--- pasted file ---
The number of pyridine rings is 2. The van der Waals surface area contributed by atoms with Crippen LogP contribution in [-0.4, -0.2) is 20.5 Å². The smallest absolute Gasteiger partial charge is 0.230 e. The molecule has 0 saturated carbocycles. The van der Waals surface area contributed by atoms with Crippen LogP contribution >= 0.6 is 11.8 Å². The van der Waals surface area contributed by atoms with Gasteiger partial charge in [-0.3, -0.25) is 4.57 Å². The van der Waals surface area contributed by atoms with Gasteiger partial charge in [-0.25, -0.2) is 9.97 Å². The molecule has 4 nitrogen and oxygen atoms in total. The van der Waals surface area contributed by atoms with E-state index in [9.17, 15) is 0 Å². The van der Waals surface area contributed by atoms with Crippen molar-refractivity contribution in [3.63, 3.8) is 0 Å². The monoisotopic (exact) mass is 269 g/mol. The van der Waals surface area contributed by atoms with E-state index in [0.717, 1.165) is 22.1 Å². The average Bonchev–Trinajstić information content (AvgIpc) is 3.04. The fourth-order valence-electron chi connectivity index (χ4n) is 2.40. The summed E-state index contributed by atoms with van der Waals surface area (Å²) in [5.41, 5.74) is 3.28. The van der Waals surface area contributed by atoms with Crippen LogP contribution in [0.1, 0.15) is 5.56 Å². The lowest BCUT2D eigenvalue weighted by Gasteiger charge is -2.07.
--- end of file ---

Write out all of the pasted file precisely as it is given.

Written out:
The number of pyridine rings is 2. The van der Waals surface area contributed by atoms with Crippen LogP contribution in [-0.4, -0.2) is 20.5 Å². The smallest absolute Gasteiger partial charge is 0.230 e. The molecule has 0 saturated carbocycles. The van der Waals surface area contributed by atoms with Crippen LogP contribution >= 0.6 is 11.8 Å². The van der Waals surface area contributed by atoms with Gasteiger partial charge in [-0.3, -0.25) is 4.57 Å². The van der Waals surface area contributed by atoms with Gasteiger partial charge in [-0.25, -0.2) is 9.97 Å². The molecule has 4 nitrogen and oxygen atoms in total. The van der Waals surface area contributed by atoms with E-state index in [9.17, 15) is 0 Å². The van der Waals surface area contributed by atoms with Crippen molar-refractivity contribution in [3.63, 3.8) is 0 Å². The monoisotopic (exact) mass is 269 g/mol. The van der Waals surface area contributed by atoms with E-state index in [0.717, 1.165) is 22.1 Å². The average Bonchev–Trinajstić information content (AvgIpc) is 3.04. The fourth-order valence-electron chi connectivity index (χ4n) is 2.40. The summed E-state index contributed by atoms with van der Waals surface area (Å²) in [5.41, 5.74) is 3.28. The van der Waals surface area contributed by atoms with Crippen LogP contribution in [0.1, 0.15) is 5.56 Å². The lowest BCUT2D eigenvalue weighted by Gasteiger charge is -2.07.